Dr Shock is amazed by the many articles in blogs and news sites such as this one, about an article in the British Journal of Psychiatry. The article is discussed on this blog as well: Chocolate craving efficient discriminator for atypical depression.
Most commentary on these news sites are very limited and sometimes completely wrong. Mostly they forget to mention that this research was done on atypical depression.
Another annoying feature of these articles is that you can’t comment on them. But most striking is the quantity of articles, how do they do it? Anyone who knows the trick? Jealous? You bet
chocolate atypical depression
Chocolate reduces irritability and rejection sensitivity in patients with atypical depression. The question about chocolate craving succesfully allocates two third of particpants with three or four symptoms of atypical depression.
3000 participants reporting clinical depression completed a web-based questionnaire when visiting a website (http://www.blackdoginstitute.org.au). Respondents were required to have experienced depressive episodes lasting at least 2 weeks and requiring treatment. The questionnaire was used to investigate self-reported benefits of chocolate during a depressive episode and examine for any specificity of personality style to such chocolate craving.
When depressed 1465 (54,4%) reported food cravings, with 1210 (44,9) specifically being chocolate cravers (50,7% of the women, 30,9% of men).
Of the chocolate craver group, the 736 (60,8%) who rated chocolate’s capacity to improve their depressed mood as moderately to very important were more likely to rate it as making them feel significantly less anxious and less irritated.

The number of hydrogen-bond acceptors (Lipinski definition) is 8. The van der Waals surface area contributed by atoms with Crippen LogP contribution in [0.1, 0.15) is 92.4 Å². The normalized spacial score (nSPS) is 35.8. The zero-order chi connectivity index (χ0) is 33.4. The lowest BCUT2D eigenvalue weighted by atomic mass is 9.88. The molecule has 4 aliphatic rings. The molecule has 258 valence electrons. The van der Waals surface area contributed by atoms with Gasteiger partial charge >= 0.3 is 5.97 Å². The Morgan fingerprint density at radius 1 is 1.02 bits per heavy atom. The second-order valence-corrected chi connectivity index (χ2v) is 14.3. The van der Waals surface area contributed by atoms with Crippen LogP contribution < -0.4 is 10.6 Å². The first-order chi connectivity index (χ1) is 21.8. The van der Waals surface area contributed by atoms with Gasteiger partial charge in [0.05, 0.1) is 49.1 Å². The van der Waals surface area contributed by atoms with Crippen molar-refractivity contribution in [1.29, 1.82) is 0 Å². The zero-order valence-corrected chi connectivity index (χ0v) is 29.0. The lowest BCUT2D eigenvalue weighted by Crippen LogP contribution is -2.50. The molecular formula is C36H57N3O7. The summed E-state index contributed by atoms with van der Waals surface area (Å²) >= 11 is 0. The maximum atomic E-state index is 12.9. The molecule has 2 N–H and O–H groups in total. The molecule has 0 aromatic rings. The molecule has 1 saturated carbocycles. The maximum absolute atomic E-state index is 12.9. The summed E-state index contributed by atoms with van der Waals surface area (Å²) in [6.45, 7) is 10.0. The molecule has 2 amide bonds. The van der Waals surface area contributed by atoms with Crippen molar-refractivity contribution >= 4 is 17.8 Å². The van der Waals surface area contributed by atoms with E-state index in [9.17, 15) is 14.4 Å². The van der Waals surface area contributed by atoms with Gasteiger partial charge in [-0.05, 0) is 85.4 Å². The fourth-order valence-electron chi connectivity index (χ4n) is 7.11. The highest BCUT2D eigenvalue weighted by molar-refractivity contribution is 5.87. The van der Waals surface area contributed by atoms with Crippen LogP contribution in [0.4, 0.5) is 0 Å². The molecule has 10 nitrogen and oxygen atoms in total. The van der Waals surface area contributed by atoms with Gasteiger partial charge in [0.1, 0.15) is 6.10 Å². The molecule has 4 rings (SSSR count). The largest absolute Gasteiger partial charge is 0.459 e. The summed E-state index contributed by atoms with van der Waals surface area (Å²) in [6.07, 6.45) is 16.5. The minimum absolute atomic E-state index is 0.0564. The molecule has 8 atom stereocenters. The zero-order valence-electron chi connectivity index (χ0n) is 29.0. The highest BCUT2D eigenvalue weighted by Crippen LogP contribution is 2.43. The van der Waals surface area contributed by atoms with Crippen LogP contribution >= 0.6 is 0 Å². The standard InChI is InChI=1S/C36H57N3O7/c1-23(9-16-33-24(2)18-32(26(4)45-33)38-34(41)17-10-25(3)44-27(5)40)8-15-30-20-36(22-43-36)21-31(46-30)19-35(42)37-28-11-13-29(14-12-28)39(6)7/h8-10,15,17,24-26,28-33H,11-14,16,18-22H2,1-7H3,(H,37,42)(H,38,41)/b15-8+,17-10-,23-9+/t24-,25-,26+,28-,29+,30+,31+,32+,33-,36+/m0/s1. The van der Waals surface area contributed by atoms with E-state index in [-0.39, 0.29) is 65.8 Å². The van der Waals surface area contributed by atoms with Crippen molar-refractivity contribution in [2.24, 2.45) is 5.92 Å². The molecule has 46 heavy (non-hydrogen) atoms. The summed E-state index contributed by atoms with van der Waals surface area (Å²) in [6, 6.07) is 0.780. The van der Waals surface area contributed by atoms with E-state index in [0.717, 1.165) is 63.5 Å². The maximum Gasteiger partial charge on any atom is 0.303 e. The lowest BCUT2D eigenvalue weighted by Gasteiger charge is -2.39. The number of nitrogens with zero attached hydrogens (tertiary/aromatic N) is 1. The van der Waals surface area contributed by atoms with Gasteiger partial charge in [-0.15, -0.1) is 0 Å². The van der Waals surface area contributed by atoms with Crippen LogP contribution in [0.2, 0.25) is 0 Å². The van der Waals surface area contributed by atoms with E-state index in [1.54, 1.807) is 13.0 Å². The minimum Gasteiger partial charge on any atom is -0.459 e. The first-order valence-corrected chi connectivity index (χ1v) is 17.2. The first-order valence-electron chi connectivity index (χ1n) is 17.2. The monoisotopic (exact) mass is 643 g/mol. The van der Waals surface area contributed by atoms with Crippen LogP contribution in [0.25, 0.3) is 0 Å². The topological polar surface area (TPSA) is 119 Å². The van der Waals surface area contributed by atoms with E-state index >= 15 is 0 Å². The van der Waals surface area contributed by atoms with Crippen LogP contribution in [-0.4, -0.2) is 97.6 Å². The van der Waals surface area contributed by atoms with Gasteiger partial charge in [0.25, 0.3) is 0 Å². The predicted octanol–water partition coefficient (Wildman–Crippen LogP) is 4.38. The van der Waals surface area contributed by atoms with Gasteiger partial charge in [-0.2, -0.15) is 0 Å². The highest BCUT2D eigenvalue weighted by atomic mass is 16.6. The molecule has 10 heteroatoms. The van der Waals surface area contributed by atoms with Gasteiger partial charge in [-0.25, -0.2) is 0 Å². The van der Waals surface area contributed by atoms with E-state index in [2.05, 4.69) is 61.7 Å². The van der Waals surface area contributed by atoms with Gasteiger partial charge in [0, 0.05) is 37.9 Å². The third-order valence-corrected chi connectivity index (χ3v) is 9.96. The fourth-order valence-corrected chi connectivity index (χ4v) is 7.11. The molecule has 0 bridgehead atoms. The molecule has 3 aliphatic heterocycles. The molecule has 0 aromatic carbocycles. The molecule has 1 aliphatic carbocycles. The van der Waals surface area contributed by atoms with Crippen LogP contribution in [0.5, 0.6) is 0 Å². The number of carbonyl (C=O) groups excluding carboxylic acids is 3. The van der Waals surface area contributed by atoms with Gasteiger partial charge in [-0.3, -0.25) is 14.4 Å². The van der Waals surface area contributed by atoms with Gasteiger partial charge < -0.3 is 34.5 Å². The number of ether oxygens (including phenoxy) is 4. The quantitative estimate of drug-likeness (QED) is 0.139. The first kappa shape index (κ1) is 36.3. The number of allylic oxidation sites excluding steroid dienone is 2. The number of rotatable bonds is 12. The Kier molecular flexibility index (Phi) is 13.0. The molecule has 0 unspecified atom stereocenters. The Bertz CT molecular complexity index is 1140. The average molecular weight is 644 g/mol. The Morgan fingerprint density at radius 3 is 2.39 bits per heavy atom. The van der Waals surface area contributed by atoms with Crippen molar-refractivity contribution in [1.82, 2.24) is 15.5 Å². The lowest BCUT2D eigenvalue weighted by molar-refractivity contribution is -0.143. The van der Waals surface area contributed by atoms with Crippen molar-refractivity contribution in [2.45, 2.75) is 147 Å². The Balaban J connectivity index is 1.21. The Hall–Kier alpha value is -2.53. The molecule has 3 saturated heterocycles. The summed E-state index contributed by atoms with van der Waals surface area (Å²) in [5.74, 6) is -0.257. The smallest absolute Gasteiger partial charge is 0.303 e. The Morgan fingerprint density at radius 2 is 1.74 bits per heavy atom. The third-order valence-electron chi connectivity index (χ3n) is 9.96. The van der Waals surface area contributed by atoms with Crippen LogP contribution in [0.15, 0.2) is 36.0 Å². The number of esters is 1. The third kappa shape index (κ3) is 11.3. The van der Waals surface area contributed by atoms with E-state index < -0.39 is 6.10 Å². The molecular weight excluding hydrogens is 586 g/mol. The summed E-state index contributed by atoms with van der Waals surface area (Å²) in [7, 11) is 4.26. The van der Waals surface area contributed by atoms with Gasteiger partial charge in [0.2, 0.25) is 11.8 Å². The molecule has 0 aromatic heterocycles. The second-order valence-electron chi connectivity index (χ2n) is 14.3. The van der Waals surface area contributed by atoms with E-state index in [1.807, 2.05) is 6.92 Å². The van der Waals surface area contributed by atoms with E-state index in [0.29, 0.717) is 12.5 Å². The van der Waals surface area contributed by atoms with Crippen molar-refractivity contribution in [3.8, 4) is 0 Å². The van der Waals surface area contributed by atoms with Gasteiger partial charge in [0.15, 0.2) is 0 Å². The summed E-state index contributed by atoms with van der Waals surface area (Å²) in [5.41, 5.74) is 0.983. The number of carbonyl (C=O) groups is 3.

What is atypical depression?
Criteria for atypical depression (DSM IV):
A. Mood reactivity (i.e., mood brightens in response to actual or potential positive events)
B. At least two of the following:
1. Significant weight gain or increase in appetite
2. Hypersomnia (sleeping too much, as opposed to the insomnia present in melancholic depression)
3. Leaden paralysis (i.e., heavy, leaden feelings in arms or legs)
4. long-standing pattern of interpersonal rejection sensitivity (not limited to episodes of mood disturbance) that results in significant social or occupational impairment
C. Criteria are not met for Melancholic Depression or Catatonic Depression during the same episode.
In general, atypical depression tends to cause greater functional impairment than other forms of depression. Atypical depression is a chronic syndrome that tends to begin earlier in life than other forms of depression — usually beginning in teenage years.
Atypical depression is more common in females — nearly 70% of the atypical population are women
Good to know
The author Gordon Parker is an excellent researcher from Australia. In his work he states that mood reactivity as the main criteria for atypical depression should be abandoned. He pleads for another feature as the main criterion: personality style with emotional dysregulation.
Gordon Parker Joanna Crwford
Chocolate craving when depressed: a personality marker
British Journal of Psychiatry (2007) 191: 351-352